Something any gamer instinctively learns is that knowledge is power. Knowing where to find a power up or where to strike a boss can be the difference between winning and losing. Sora and Shiro’s primary weapon for conquest is information. There are an untold number of fantasy stories that involve violence to incite conflict. Violence and murder brings with it a bunch of baggage that has become the norm in the fantasy genre. There is no real violence in No Game No Life. In fact murder is against the rules of the universe. It’s something that can’t be done. This is a bloodless story of conquest and glory and that is something I appreciate greatly. It is not because I have a problem with gore, but because of what it means for the themes of the story. Games are supposed to be fun after all.
Humanities Weakness as a Strength
One of the recurring themes of the story is that Humanity’s weakness is it’s strength. That their ability to get creative in order to survive gives them a chance for victory against the other more powerful races. The beastmen have their natural instincts, the flugel have their vast knowledge, the elves have their magic. What does humanity have? A sense of wisdom honed from always being in last place.
The Symbolism of “Blank”
I like to think Sora and Shiro’s urban legend of “Blank” symbolizes the potential of mankind. This is something that Sora talks about a few times throughout the anime. First in his coronation speech and again latter in a more intimate manner with Steph. Sora and Shiro can do all kinds of incredible things that obvious go beyond the capabilities of a real person, but ultimately their belief in the potential of humanity keeps them grounded. Blank never loses not only because this is a wish fulfillment fantasy, but because Blank is the potential of humanity and that is an important theme of this story.
Respect for the Unknown
This was a high point of the show for me. Take a look at military history and you can find examples of generals who take advantage of their enemies arrogance to bring them down. What made this theme so great for me was the specific emphasis on respecting the unknown. This is a principle I value highly in my own life so to see it take center stage in the game with Jibril left me giddy. Jibril is a highly intelligent being who has collected tons of information about humanity, but even knowing that Sora and Shiro are from another world doesn’t give her a reason to respect the things she doesn’t know. Jibril is defined by her curiosity, respect is not part of the equation. Ultimately that is why she loses to them.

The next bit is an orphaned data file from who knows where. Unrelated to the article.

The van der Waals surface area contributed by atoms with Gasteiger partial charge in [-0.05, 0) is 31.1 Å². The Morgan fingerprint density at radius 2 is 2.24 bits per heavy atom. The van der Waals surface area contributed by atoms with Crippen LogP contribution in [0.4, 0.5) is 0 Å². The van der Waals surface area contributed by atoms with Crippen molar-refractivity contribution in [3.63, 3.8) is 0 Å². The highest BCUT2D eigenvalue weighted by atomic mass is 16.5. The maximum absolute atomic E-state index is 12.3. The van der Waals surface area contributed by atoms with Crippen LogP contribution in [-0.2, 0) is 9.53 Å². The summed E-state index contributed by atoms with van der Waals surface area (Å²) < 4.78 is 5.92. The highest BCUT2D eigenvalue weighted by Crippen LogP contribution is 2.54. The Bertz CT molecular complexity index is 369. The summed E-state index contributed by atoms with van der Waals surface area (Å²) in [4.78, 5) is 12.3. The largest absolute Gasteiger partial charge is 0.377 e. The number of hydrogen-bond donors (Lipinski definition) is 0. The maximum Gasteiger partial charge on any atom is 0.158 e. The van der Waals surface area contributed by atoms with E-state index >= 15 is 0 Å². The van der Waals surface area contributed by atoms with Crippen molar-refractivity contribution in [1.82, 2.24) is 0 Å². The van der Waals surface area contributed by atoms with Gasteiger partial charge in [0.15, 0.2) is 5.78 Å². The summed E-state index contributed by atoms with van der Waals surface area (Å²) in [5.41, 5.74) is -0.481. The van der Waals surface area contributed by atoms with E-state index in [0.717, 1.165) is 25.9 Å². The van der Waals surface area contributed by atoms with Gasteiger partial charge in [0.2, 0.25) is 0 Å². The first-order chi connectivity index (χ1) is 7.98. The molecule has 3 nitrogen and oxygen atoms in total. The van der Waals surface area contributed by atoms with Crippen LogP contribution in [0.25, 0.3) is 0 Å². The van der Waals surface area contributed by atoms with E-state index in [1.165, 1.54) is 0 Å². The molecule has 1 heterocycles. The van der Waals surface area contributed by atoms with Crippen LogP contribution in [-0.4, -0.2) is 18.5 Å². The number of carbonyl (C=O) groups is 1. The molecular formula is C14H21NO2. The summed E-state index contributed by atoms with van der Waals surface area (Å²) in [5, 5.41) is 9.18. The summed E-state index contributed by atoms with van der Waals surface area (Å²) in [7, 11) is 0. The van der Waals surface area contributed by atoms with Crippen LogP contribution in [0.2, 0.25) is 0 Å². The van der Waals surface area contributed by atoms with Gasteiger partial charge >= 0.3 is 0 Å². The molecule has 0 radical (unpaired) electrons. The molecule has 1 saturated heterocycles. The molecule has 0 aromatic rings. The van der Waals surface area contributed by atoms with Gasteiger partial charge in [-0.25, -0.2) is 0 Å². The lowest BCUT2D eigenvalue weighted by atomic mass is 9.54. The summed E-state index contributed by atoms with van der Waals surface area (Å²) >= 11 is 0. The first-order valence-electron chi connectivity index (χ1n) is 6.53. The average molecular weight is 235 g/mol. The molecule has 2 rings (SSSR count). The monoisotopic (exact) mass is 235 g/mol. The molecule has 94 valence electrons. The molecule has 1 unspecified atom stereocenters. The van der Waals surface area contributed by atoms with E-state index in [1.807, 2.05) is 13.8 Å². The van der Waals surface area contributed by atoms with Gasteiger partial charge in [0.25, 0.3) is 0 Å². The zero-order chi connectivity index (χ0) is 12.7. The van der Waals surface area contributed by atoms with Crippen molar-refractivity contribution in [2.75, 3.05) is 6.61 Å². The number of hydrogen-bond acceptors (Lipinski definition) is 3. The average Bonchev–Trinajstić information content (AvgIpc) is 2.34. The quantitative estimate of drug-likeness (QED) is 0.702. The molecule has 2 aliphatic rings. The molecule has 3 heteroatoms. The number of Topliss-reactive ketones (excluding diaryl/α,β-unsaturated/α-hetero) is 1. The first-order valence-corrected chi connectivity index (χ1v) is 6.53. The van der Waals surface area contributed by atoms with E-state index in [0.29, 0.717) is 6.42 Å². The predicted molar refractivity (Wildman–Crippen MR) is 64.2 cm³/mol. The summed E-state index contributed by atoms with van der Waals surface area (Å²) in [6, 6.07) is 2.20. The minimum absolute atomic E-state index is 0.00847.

Humor that relies on referencing other media is usually a pretty big minus for me. I don’t like jokes that rely on other media for their laughs. Why? Because I want to see a franchise be creative and make their own jokes. The thing is the reference humor in No Game No Life never turned me off. The show makes up for this lack of creativity by being creative with the situations surrounding the games. There is also a degree to which the reference jokes feel genuine because these characters are in fact otaku from modern Tokyo. On top of that I found that most of the jokes are funny even if you don’t get the reference. Why can I say that? Because it’s funny to watch these kids play out their fantasies even when I don’t recognize them.
Such a Steph
Stephanie Dola is the daughter of the previous king. She inherited his love for humanity as well as his status as a complete noob at gaming. The ironic thing about Steph is that she would probably be a highly successful person in the real world and this is acknowledged in the anime itself. In Disboard she serves the role of Sora and Shiro’s pet and sidekick. Her perspective helps ground the show and presence lightens the mood. She is the human part of this story and it wouldn’t be the same without her. She even provided us gaming anime fans with a new term for our noob friends. “You’re such a Steph.”
Make me a Fulfilled Person
At one point Steph challenges Sora to a game to make him take their kingly duties more seriously. If Sora loses he will become a “decent person”. He immediately challenges her to make him a “fulfilled person” if he loses and she agrees. Of course, Shiro reminds him that Blank never loses and informs him that fulfilled people are a myth. In the end Steph is incapable of beating Sora even though he wants to lose. Read into that a little and it isn’t hard to a find a statement of how the potential of humanity is never fulfilled. Arrogant or clever? It left me grinning from ear to ear.